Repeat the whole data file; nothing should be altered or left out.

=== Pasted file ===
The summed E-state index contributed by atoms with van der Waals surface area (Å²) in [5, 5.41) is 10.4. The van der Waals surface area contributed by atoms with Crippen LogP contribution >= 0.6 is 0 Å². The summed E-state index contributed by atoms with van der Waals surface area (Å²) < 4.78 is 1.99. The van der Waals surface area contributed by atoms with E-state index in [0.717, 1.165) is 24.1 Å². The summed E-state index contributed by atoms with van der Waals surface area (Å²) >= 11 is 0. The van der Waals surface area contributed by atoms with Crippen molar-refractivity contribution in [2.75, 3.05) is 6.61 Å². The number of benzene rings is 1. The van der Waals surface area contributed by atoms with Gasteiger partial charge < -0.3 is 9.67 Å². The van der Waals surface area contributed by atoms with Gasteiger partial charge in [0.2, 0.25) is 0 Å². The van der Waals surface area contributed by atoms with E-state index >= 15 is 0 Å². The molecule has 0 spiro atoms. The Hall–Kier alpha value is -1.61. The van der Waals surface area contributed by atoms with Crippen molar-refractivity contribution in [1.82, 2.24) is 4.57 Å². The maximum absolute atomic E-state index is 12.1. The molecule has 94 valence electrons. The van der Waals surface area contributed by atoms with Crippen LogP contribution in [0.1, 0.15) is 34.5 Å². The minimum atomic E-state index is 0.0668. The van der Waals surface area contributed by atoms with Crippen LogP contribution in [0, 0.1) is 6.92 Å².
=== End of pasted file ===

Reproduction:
The summed E-state index contributed by atoms with van der Waals surface area (Å²) in [5, 5.41) is 10.4. The van der Waals surface area contributed by atoms with Crippen LogP contribution >= 0.6 is 0 Å². The summed E-state index contributed by atoms with van der Waals surface area (Å²) < 4.78 is 1.99. The van der Waals surface area contributed by atoms with E-state index in [0.717, 1.165) is 24.1 Å². The summed E-state index contributed by atoms with van der Waals surface area (Å²) >= 11 is 0. The van der Waals surface area contributed by atoms with Crippen molar-refractivity contribution in [2.75, 3.05) is 6.61 Å². The number of benzene rings is 1. The van der Waals surface area contributed by atoms with Gasteiger partial charge < -0.3 is 9.67 Å². The van der Waals surface area contributed by atoms with Gasteiger partial charge in [0.2, 0.25) is 0 Å². The van der Waals surface area contributed by atoms with E-state index >= 15 is 0 Å². The molecule has 0 spiro atoms. The Hall–Kier alpha value is -1.61. The van der Waals surface area contributed by atoms with Crippen molar-refractivity contribution in [1.82, 2.24) is 4.57 Å². The maximum absolute atomic E-state index is 12.1. The molecule has 94 valence electrons. The van der Waals surface area contributed by atoms with Crippen LogP contribution in [0.1, 0.15) is 34.5 Å². The minimum atomic E-state index is 0.0668. The van der Waals surface area contributed by atoms with Crippen LogP contribution in [0, 0.1) is 6.92 Å².